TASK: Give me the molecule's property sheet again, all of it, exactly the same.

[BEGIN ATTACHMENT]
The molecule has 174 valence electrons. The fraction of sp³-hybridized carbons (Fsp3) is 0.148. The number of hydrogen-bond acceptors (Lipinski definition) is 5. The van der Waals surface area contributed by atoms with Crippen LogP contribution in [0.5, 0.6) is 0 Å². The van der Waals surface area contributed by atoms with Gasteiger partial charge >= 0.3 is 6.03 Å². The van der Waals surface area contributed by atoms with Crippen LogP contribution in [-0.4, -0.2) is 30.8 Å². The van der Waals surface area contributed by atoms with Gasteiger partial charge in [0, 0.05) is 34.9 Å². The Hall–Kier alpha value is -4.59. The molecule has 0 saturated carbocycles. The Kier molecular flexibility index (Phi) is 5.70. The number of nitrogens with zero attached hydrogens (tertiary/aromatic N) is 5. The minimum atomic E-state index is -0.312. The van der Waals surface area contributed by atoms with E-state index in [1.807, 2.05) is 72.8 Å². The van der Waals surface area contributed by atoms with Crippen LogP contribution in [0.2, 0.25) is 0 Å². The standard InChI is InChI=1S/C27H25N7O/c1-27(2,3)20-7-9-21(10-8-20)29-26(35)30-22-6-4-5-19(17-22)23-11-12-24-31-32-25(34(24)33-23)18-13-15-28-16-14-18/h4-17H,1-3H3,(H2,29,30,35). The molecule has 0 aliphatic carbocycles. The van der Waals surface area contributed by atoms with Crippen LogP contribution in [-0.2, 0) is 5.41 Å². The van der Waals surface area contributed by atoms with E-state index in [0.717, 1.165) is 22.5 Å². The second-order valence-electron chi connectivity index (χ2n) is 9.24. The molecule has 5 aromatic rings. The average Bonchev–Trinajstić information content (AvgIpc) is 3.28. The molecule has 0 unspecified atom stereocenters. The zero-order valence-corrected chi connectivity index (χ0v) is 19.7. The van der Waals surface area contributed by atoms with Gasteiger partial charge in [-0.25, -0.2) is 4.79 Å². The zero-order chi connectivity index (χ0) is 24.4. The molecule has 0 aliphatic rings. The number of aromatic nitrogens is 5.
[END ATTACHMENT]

The molecule has 174 valence electrons. The fraction of sp³-hybridized carbons (Fsp3) is 0.148. The number of hydrogen-bond acceptors (Lipinski definition) is 5. The van der Waals surface area contributed by atoms with Crippen LogP contribution in [0.5, 0.6) is 0 Å². The van der Waals surface area contributed by atoms with Gasteiger partial charge >= 0.3 is 6.03 Å². The van der Waals surface area contributed by atoms with Crippen LogP contribution in [-0.4, -0.2) is 30.8 Å². The van der Waals surface area contributed by atoms with Gasteiger partial charge in [0, 0.05) is 34.9 Å². The Hall–Kier alpha value is -4.59. The molecule has 0 saturated carbocycles. The Kier molecular flexibility index (Phi) is 5.70. The number of nitrogens with zero attached hydrogens (tertiary/aromatic N) is 5. The minimum atomic E-state index is -0.312. The van der Waals surface area contributed by atoms with E-state index in [1.807, 2.05) is 72.8 Å². The van der Waals surface area contributed by atoms with Crippen LogP contribution in [0.2, 0.25) is 0 Å². The standard InChI is InChI=1S/C27H25N7O/c1-27(2,3)20-7-9-21(10-8-20)29-26(35)30-22-6-4-5-19(17-22)23-11-12-24-31-32-25(34(24)33-23)18-13-15-28-16-14-18/h4-17H,1-3H3,(H2,29,30,35). The molecule has 0 aliphatic carbocycles. The van der Waals surface area contributed by atoms with Crippen LogP contribution in [-0.2, 0) is 5.41 Å². The van der Waals surface area contributed by atoms with E-state index in [0.717, 1.165) is 22.5 Å². The second-order valence-electron chi connectivity index (χ2n) is 9.24. The molecule has 5 aromatic rings. The average Bonchev–Trinajstić information content (AvgIpc) is 3.28. The molecule has 0 unspecified atom stereocenters. The zero-order valence-corrected chi connectivity index (χ0v) is 19.7. The van der Waals surface area contributed by atoms with Gasteiger partial charge in [-0.25, -0.2) is 4.79 Å². The zero-order chi connectivity index (χ0) is 24.4. The molecule has 0 aliphatic rings. The number of aromatic nitrogens is 5.